Anytime a pro wins a major tour event, especially a high profile one like the Bassmaster Classic, it is just a matter of weeks, or sometimes even days, before the winning company tries to capitalize on the victory. Partly this is due to the immediacy of the Internet and social networking, and the “on demand” society we seem to have become. But it didn’t used to be that way, and someone had to be the first to tie the two concepts (tournament winning and advertising/bait sales) together. The Rebel ad in today’s post is likely one of the earliest examples of this melding of marketing and bait promotion. [Read more…]
Lauri Rapala is rightfully credited with the advent of the contemporary minnow lure, which he first carved out of cork in 1936. Yes, there were other “minnow” lures before that but nothing that could compare to the shape and movement of the Original Floating Rapala.
It wouldn’t be until the mid-1950s that a few of the lures would make their way from Finland to America and for those who had them the results are legendary. Then in 1959 two Minnesota anglers by the names of Ron Weber and Ray Ostrom, came together to import Rapala lures to the U.S. under the name of Normark.
Although the Rapala got its formal introduction in 1960 through Weber and Ostrom’s Normark Corporation, the bait wouldn’t get national recognition until 1962 – specifically in Life Magazine. That was the issue with the recently deceased Marilyn Monroe – the most-sold issue of Life ever. That historic coincidence put Rapala on the map. [Read more…]
Stan Sloan will forever hold the distinction of being the first angler to win a Ray Scott event – winning the first All-American held on Beaver Lake in 1967. Sloan could also claim another first, that being the man who designed the built the bait that won the first Bassmaster Classic in 1971 at Lake Mead, NV. Over the course of his professional bass fishing career, Sloan never fished a full year on the Bassmaster Trail. The closest he came to that was the 1973 season where he fished five events. Most years he only fished two or three events, yet he made the Classic the first five years in a row.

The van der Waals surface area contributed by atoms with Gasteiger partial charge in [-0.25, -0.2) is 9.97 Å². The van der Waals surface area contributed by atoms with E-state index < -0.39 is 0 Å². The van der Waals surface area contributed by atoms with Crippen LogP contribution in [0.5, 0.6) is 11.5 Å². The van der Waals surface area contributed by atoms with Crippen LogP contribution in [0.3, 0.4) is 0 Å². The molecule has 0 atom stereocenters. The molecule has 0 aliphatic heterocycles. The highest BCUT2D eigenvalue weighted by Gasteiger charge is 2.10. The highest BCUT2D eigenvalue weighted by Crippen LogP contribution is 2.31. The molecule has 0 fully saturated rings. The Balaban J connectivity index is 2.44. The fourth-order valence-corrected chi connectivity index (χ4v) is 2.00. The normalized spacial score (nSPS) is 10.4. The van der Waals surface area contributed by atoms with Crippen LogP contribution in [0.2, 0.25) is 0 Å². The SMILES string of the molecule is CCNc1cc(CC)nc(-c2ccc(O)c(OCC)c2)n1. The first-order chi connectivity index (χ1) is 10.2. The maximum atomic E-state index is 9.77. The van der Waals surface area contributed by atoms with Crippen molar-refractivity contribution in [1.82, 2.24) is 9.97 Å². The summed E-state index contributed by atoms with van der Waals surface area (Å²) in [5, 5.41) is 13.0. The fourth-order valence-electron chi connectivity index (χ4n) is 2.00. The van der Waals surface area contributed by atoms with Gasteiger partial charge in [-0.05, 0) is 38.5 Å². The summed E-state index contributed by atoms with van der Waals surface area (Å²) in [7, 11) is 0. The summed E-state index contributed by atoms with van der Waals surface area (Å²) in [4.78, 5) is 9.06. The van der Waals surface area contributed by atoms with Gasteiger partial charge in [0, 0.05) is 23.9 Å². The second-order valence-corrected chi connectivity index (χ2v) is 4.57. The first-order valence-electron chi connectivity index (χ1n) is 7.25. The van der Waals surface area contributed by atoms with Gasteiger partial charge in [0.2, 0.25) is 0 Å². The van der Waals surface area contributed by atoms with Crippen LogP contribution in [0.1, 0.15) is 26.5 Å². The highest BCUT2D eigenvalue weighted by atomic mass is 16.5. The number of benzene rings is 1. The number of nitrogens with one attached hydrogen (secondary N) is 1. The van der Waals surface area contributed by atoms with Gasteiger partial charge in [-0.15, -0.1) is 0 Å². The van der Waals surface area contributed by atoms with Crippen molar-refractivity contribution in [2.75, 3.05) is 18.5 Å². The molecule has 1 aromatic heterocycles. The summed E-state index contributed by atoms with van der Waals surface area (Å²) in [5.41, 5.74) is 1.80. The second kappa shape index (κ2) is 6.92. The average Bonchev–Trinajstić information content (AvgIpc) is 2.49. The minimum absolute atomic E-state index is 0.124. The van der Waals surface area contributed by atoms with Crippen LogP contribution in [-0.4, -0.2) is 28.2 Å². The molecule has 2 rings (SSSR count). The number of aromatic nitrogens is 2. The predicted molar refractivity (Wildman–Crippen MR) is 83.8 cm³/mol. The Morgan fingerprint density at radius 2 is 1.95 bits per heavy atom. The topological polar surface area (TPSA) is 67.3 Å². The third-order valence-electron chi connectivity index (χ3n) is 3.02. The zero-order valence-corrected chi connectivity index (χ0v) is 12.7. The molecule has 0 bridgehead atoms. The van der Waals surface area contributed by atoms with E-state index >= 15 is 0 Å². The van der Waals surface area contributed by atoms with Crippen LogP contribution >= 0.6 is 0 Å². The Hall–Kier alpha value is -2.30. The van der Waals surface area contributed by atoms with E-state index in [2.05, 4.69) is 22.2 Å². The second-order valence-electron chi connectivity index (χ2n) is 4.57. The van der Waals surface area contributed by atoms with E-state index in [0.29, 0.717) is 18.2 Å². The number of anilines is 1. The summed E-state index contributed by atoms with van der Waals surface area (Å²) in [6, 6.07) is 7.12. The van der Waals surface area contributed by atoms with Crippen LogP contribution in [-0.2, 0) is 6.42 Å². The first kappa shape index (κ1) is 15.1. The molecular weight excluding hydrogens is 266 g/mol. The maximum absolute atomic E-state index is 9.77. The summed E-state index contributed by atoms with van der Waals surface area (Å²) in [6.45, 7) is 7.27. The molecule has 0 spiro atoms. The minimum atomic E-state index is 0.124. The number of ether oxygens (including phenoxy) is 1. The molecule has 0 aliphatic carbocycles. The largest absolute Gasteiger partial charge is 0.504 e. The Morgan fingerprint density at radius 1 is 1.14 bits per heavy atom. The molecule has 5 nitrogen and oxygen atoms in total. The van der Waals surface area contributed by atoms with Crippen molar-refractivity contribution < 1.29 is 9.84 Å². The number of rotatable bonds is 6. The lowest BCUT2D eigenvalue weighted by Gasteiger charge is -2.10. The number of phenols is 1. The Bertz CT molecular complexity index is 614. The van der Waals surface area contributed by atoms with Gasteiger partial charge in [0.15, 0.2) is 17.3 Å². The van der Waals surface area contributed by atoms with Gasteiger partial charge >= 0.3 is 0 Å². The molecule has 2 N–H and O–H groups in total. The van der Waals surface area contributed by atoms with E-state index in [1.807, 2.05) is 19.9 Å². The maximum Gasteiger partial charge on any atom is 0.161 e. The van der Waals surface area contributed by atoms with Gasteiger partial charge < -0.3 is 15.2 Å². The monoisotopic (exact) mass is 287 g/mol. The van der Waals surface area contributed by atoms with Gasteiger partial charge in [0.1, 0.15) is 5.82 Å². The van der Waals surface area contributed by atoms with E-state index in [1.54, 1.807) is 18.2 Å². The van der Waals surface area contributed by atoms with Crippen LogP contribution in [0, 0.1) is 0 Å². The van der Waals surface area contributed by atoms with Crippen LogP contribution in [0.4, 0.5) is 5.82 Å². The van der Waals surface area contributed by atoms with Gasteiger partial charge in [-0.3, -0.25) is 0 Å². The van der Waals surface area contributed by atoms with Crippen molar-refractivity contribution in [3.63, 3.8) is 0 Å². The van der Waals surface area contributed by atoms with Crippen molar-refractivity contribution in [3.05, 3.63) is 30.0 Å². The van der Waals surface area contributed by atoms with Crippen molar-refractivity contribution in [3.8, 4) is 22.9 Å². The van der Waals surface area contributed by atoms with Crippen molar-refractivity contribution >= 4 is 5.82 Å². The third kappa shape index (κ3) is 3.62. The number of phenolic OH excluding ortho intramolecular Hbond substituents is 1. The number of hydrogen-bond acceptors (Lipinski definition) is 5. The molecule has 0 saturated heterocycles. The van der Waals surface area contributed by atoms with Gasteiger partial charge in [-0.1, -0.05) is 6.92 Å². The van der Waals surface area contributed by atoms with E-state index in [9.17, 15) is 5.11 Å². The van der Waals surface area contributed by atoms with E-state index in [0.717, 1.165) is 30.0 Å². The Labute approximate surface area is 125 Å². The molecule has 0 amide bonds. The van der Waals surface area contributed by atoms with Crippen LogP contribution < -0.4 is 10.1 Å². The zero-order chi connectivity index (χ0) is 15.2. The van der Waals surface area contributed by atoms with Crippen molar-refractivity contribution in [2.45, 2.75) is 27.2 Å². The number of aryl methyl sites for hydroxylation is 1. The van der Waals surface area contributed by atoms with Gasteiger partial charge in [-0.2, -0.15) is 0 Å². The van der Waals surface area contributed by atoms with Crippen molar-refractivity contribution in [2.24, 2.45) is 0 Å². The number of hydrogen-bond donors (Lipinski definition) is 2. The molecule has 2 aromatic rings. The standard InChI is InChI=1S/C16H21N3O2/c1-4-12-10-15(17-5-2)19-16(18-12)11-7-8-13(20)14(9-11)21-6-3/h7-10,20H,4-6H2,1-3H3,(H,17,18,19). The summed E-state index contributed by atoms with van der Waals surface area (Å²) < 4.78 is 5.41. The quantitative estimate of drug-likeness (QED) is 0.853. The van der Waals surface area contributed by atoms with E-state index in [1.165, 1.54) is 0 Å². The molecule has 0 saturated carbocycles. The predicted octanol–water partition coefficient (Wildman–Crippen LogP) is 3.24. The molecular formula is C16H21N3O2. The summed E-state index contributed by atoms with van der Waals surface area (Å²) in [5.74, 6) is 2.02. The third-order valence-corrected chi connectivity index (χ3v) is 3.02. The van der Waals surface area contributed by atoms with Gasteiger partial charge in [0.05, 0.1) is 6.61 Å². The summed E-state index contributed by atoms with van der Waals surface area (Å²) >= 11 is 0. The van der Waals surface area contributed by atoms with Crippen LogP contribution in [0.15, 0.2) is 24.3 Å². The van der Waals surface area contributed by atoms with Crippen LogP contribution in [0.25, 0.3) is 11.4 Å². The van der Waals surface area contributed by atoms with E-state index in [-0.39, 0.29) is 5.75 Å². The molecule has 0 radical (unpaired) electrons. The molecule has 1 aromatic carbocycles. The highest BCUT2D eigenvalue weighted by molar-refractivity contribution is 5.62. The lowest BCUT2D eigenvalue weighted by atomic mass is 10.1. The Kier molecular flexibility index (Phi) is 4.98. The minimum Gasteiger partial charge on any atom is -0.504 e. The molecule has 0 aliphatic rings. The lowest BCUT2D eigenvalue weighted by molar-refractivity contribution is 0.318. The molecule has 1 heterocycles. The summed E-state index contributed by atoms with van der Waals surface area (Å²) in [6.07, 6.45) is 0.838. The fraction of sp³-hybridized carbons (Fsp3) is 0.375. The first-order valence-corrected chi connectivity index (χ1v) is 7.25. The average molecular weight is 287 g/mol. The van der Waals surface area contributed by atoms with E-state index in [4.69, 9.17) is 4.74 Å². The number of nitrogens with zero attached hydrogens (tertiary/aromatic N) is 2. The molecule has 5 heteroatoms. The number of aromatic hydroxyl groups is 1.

Aside from being one of the top anglers in the early history of competitive bass fishing, Sloan was also a corrections officer, but more importantly, he was a superb bait maker. His Zorro Aggravator spinnerbaits were some of the most-used spinnerbaits of the time – winning numerous events in the early years. [Read more…]
Following up on yesterday’s post by Terry, as well as a previous request we had for more ads featuring Floyd Mabry, I dug through some 1975 issues of Fishing Facts magazine to pull the following. Again, there’s some fascinating history in all of this, as well as a non-Floyd ad you’ll find interesting. You can also revisit a tribute post we did on Floyd (Remembering A Texas Legend) back in June, 2013. First, the 1975 Bomber ads featuring Floyd Mabry, as well as a lot of classic Bomber lures. Be sure to check out the old twin spin in the spinnerbait ad. [Read more…]
A couple of weeks ago we did the first part of the 1978 Bassmaster season and in that article, we mentioned Hurley Board’s Lake Gaston win. Board attributed his win not just to sticking to his game plan but also to the use of a Bomber Speed Shad.
After that event, the Speed Shad became the predominant bait on both Gaston and Bugg’s (Kerr depending upon what side of the boarder you’re on) reservoirs. In fact, original Speed Shads are still in high demand for the North Carolina/Virginia boarder waters.
That article sent me on a mission to try and find an old Speed Shad ad to share with you – and I found one from 1977. Not only that, but I found three other Bomber ads dating from the same year, two of which feature crankbait legend, Floyd Mabry. [Read more…]
We’ve discussed a number of times the advent of the contemporary plastic worm and some of the successful baits and manufacturers of the ‘70s and ‘80s. But we’ve talked little about those early PVC wonders. A couple years ago we did a piece on some old Creme, Bagley’s and DeLong baits Stan Fagerstrom showed us in his garage but other than that, we haven’t talked much about the ads from the ‘60s or earlier.